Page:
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Eielson Spouse: More than meets the ‘Eagle Eyes’
Special Agent Luis Sanjur, Office of Special Investigations Detachment 632 superintendent, presents an Eagle Eyes Certificate of Appreciation to Jenny Mosley, wife of Tech. Sgt. Christopher Mosley, 354th Fighter Wing, May 17, 2013, Eielson Air Force Base, Alaska. Mosley reported a suspicious person during an operational readiness exercise in April, alerting Security Forces personnel and preventing a possible surveillance collection opportunity. (U.S. Air Force photo by Staff Sgt. Jim Araos/Released)
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Eielson spouse: More than meets the 'Eagle Eyes'

Posted 5/21/2013   Updated 5/21/2013 Email story   Print story


by Master Sgt. Jason Vaught
354th Fighter Wing Public Affairs

5/21/2013 - EIELSON AIR FORCE BASE, Alaska  -- In the wake of the bombings in Boston and terrorist attempts to disrupt the daily lives of American citizens, an Eielson Air Force Base spouse sprang into action and reported a suspicious person during an Operational Readiness Exercise in April.
Jenny Mosley, wife of Tech. Sgt. Christopher Mosley, 354th Fighter Wing, was on her way to work when she noticed a person in a vehicle monitoring the base through binoculars.

"There was a gentlemen in a car as I drove out the front gate with binoculars watching the flightline. It was weird," said Mosley. "I've seen the 'Eagle Eyes' information on TV for what to do when you see something suspicious."

Agents from Air Force Office of Special Investigations Det. 632 were pleased with Mosley's actions and recognized her with a certificate of appreciation and coin of excellence during a ceremony May 17.

Mosley said she just wanted to make someone aware that a person who was acting suspicious appeared to be watching the base.

"Something didn't feel right so I thought I should call it in," said Mosley. "It was a simple process; I called, reported what I saw and went about my day. It didn't take long at all."

Eielson's AFOSI Det. 632 responds to reports in partnership with members of the 354th Security Forces Squadron in an effort to keep base employees and residents safe.

"It takes a lot of courage for someone to actually make a phone call like that," said Cynthia Overcash, AFOSI Det. 632 special agent. "People always assume that somebody else has called in or already reported. It's great when somebody actually makes that step to make sure it was reported."

As a result of the Sept. 11 terror attacks in 2001, the Air Force implemented "Eagle Eyes" to educate people on observable activities and what to do if they see something suspicious.

According to AFOSI officials, there are seven patterns of behavior in particular to keep an eye out for.

Surveillance: Someone recording or monitoring activities. This may include the use of still or video cameras, note taking, drawing diagrams, map making or using binoculars.

Elicitation: People or organizations attempting to gain information about military operations, capabilities or people. Elicitation attempts may be made by mail, fax, e-mail, telephone or in person. Examples could include being approached and asked about what's happening at the base, troop strength numbers, the number of airplanes on base, etc.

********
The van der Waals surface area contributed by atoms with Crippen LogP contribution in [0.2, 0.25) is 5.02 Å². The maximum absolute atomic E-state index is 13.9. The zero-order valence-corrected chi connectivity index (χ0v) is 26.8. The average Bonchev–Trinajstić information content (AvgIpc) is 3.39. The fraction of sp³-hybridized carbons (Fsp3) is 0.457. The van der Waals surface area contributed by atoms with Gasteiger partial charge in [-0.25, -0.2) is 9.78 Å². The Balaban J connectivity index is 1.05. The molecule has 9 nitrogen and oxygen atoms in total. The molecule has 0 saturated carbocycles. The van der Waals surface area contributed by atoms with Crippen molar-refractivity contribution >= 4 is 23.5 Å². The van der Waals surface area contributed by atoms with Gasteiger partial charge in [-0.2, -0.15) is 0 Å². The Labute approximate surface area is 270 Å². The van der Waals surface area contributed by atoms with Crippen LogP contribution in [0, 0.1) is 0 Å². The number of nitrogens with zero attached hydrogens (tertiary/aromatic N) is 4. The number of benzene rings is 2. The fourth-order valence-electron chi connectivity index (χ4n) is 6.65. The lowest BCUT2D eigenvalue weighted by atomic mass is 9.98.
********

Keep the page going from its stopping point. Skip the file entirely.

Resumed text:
Tests of security: Any attempts to measure reaction times to security breaches or to penetrate physical security barriers or procedures in order to assess strengths and weaknesses.

Acquiring supplies: someone purchasing or stealing explosives, weapons, ammunition, detonators, timers, etc. Also includes acquiring military uniforms, decals, flight manuals, passes or badges (or the equipment to manufacture such items) or any other controlled items.

Suspicious people: People who don't seem to belong in the workplace, neighborhood or business establishment. This category is hard to define, but the point is that people know what does and does not look right in their neighborhoods, office spaces and communities.

Dry run: Putting people into position and moving them around according to their plan without actually committing the terrorist act. This is especially true when planning a kidnapping, but it can also pertain to bombings. An element of this activity could include mapping out routes and determining the timing of traffic lights and flow. Take note of people moving around from place to place without any apparent purpose and doing it, perhaps, many times. The appropriate example here is the 9/11 hijackers, who are now known to have actually flown on those exact flights several times before 9/11, working out arrival times, parking, ticketing, going through security, boarding, etc.

Deploying assets: People and supplies getting into position to commit the act. This is a person's last chance to alert authorities before the terrorist act occurs. Look for people loading vehicles with weaponry or explosives, strange-looking people in military uniforms, or people who seem out of place standing by at a certain location as if waiting for something to happen.

To report any suspicious activity, call Eagle Eyes or the law enforcement desk at (907) 377-5130. You can also contact AFOSI Det. 632 at (907) 377-1852.

5/21/2013 4:26:27 PM ET
Good story good example of what all should do even in their own neighborhoods. 10 calls and preventing only one bad act is well worth the 9 other calls and Iam sure all law enforcement would agree. They cant be every where but with many eyes watching and reporting they can reduce the risk for everyone.
SNCO Ret 89, SW Ohio
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